Noctua NH-U14S Review
Testing and Performance
Intel i7 3960X [email protected] 1.1v (undervolted) 4.0GHz @ 1.25v 4.4GHz @ 1.35v 4.6GHz @ 1.45v Gigabyte X79 UD3 Corsair Vengeance LP Memory Corsair HX850 V2 Corsair Force GT 60GB Coolermaster Storm Trooper.
Continuity is very important in testing, and for this reason we keep as many of the potential variables as locked down as possible. We will be using OCCT in Linpack X64, AVX compatible with all logical cores tested and 90% free memory utilised. The test is set up to run automatically with just a few clicks to set it going. A 10 minute idle followed by 30 minutes of testing and a 5 minute cool down is the order of the day and brings the total test time per clock speed to 45 minutes. So as to remove subjectivity in determining whether a CPU has failed, OCCT is set to stop the test and register a fail should the max temp exceed 80 degrees. In testing we noted that if even just one of the cores exceeds 82 degrees OCCT halts the test and a fail is recorded.
All tests are conducted with the pump at the full 12 volts direct from the PSU. We have also tested the fans at the full 12 Volts and at lower speeds enabled when fed with just 7 Volts. At 45 minutes per test and 8 tests per kit that makes for a total of 6 hours per kit and a grand total of 24 hours total testing. Not content with that we also decided to test all of the systems at their highest overclock using a set of Nuctua fans. Add in assembly/disassembly and leak testing and you can see what a mammoth operation this is.
As usual we'll be testing our coolers at varying levels of overclock and increasing levels of voltage. this in turn of course means increasing levels of heat which the coolers need to dissipate. To begin with we start with the undervolted stock speed. Why undervolted? well if you have things set on "Auto", you may well be using more volts than are actually required to run at the chosen frequency, for example our 3960s will run quite happily at just 1.1volts, solid as a rock, 24/7, and as such we use this as our starting point.
It's no surprise the Noctua come through this test in both single and dual fan set up. With only a degree or two between the two there's an indication that it's the ability of the pipes to transfer the heat rather than the airflow over the fins that is determining the temps here. Looking at just the air coolers we can see that the temps are also on a par with all but the mighty D14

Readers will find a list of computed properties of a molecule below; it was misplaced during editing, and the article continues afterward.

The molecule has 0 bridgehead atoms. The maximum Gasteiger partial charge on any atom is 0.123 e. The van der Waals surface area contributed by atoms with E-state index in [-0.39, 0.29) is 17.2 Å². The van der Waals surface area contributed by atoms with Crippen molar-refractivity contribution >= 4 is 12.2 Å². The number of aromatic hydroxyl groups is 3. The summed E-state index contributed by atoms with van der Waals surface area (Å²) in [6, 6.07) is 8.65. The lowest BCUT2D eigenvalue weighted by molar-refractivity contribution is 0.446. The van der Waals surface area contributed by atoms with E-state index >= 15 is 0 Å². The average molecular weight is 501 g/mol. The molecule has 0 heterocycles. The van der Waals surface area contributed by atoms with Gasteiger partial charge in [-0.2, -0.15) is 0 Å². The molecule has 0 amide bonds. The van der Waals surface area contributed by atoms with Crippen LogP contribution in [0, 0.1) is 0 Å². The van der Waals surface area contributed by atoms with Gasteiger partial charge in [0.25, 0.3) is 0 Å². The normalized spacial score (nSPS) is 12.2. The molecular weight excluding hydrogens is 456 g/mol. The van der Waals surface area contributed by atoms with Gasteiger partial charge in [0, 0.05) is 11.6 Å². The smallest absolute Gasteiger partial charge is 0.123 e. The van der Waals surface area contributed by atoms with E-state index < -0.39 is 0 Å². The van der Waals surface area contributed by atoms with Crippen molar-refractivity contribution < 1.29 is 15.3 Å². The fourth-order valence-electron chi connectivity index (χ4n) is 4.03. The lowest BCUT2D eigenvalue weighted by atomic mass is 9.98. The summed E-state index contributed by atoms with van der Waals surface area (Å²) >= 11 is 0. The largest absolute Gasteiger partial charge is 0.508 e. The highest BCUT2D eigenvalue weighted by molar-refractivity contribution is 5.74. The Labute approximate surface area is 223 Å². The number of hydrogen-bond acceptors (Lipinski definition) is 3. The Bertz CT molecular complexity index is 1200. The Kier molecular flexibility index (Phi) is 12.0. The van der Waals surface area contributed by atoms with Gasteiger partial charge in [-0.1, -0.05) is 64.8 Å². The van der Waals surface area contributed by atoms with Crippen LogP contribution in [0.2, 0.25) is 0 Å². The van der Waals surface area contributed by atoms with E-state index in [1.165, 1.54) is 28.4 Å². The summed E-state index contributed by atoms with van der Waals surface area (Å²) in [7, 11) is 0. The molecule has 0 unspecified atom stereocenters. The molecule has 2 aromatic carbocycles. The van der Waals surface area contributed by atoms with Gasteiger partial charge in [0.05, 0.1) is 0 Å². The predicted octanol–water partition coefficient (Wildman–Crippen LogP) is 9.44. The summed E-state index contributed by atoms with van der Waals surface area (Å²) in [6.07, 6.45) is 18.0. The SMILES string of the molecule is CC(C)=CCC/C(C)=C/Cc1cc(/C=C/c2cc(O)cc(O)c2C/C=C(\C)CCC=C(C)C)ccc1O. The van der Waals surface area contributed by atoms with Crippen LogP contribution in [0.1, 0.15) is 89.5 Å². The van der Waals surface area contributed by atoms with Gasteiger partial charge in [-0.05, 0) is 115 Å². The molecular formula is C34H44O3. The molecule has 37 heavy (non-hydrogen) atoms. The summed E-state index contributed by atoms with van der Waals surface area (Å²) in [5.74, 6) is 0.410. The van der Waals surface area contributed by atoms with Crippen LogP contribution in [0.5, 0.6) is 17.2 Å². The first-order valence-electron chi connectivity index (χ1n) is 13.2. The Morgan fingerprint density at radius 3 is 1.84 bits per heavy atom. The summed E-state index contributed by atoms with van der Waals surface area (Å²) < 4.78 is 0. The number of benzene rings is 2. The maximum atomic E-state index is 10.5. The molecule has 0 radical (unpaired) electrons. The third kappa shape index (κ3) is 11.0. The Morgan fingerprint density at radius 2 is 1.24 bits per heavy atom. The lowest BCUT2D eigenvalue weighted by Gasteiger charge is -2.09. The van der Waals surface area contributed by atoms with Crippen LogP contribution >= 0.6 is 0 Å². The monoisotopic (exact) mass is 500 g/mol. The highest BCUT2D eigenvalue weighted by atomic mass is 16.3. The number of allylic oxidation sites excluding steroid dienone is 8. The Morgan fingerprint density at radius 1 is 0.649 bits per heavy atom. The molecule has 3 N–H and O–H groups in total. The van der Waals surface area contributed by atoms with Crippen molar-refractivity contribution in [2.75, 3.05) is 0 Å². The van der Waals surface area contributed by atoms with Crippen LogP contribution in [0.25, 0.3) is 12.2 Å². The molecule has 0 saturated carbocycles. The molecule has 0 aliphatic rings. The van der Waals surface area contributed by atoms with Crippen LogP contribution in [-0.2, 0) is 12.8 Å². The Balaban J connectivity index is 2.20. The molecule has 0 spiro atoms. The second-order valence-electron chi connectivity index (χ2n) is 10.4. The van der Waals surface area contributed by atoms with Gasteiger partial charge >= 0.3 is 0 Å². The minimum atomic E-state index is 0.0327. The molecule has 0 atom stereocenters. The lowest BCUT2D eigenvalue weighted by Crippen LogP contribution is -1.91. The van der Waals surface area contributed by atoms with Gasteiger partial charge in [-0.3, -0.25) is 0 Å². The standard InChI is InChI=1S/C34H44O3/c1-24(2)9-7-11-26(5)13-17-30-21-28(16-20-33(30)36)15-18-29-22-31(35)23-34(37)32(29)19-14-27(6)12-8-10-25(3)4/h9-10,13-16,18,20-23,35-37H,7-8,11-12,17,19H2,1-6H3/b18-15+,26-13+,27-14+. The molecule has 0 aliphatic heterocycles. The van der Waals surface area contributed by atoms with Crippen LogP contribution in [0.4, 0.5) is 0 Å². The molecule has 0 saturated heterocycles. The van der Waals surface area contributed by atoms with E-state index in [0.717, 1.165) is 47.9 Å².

Turning now to the 4GHz test we up the voltage to 1.25 volts, this is what is deemed normally as stock volts. Something we are always harping on about on the forums is AUTO does not mean stock volts, and normally if you overclocking with "auto" volts the motherboard will be upping the volts much more than needed if you were to do it manually. By whichever means it happens, upping the volts (especially from our 1.1v undervolt) does have a big impact on temps, with an average increase of 10-15 degrees seen in the results.
The 4GHz test sees the difference in temps between the single and dual fan set ups start to widen. the Noctua posts temps slightly below the smaller Matterhorn Pure and Megahalem Black, but in dual fan trim is only a degree of the Massive Alpenfohn
Upping the volts still further we achieve a stable 4.4GHz overclock at 1.35 Volts. It's here we start to separate the wheat from the chaff, with lesser coolers not able to disperse the increased heat effectively. Again we see a jump of 10 degrees or so from the figures at 4GHz. Both the H100 and the well-respected D14 are creeping into the 70s here, indicating that only the cream of the crop will excel at this level.
Regretably with only just the supplied fan the Noctua was not able to complete this test. With 2 fans however it was a different story. A Delta T of 54.1 degrees sees it holding temps only a degree or so off the twin stacked twin fanned K2, which it has to be said has quite significant RAM encroachment and fitting issues. Neither of them however come close to the all conquering D14!
Sadly the NH-U14S wasn't able to keep it's cool at 4.6GHz, which to be honest wasn't entirely unexpected. Don't treat this as a failing though as even the omnipotent D14 has fallen off the charts. Our test demonstrate again and again that only the very strongest will be able to dissipate the heat generated at this level of overclock and overvolt.